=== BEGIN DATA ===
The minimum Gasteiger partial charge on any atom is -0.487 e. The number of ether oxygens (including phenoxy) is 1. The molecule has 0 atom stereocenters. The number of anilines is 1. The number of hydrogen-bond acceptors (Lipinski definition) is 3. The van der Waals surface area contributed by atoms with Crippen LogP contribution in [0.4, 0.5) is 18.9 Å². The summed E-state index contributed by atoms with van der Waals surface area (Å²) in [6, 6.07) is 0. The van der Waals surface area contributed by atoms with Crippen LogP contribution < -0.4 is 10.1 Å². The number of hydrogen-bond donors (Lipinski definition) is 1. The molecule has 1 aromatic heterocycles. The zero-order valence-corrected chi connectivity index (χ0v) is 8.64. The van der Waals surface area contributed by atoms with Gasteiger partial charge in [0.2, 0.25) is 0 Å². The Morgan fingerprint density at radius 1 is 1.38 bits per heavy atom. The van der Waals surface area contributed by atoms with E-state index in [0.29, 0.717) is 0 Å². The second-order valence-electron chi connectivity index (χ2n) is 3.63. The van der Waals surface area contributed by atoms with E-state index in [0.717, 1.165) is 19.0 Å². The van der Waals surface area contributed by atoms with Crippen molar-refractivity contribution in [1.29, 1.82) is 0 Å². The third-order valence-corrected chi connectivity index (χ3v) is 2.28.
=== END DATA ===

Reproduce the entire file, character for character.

The minimum Gasteiger partial charge on any atom is -0.487 e. The number of ether oxygens (including phenoxy) is 1. The molecule has 0 atom stereocenters. The number of anilines is 1. The number of hydrogen-bond acceptors (Lipinski definition) is 3. The van der Waals surface area contributed by atoms with Crippen LogP contribution in [0.4, 0.5) is 18.9 Å². The summed E-state index contributed by atoms with van der Waals surface area (Å²) in [6, 6.07) is 0. The van der Waals surface area contributed by atoms with Crippen LogP contribution < -0.4 is 10.1 Å². The number of hydrogen-bond donors (Lipinski definition) is 1. The molecule has 1 aromatic heterocycles. The zero-order valence-corrected chi connectivity index (χ0v) is 8.64. The van der Waals surface area contributed by atoms with Gasteiger partial charge in [0.2, 0.25) is 0 Å². The Morgan fingerprint density at radius 1 is 1.38 bits per heavy atom. The van der Waals surface area contributed by atoms with E-state index in [0.29, 0.717) is 0 Å². The second-order valence-electron chi connectivity index (χ2n) is 3.63. The van der Waals surface area contributed by atoms with E-state index in [0.717, 1.165) is 19.0 Å². The van der Waals surface area contributed by atoms with Crippen molar-refractivity contribution in [1.29, 1.82) is 0 Å². The third-order valence-corrected chi connectivity index (χ3v) is 2.28.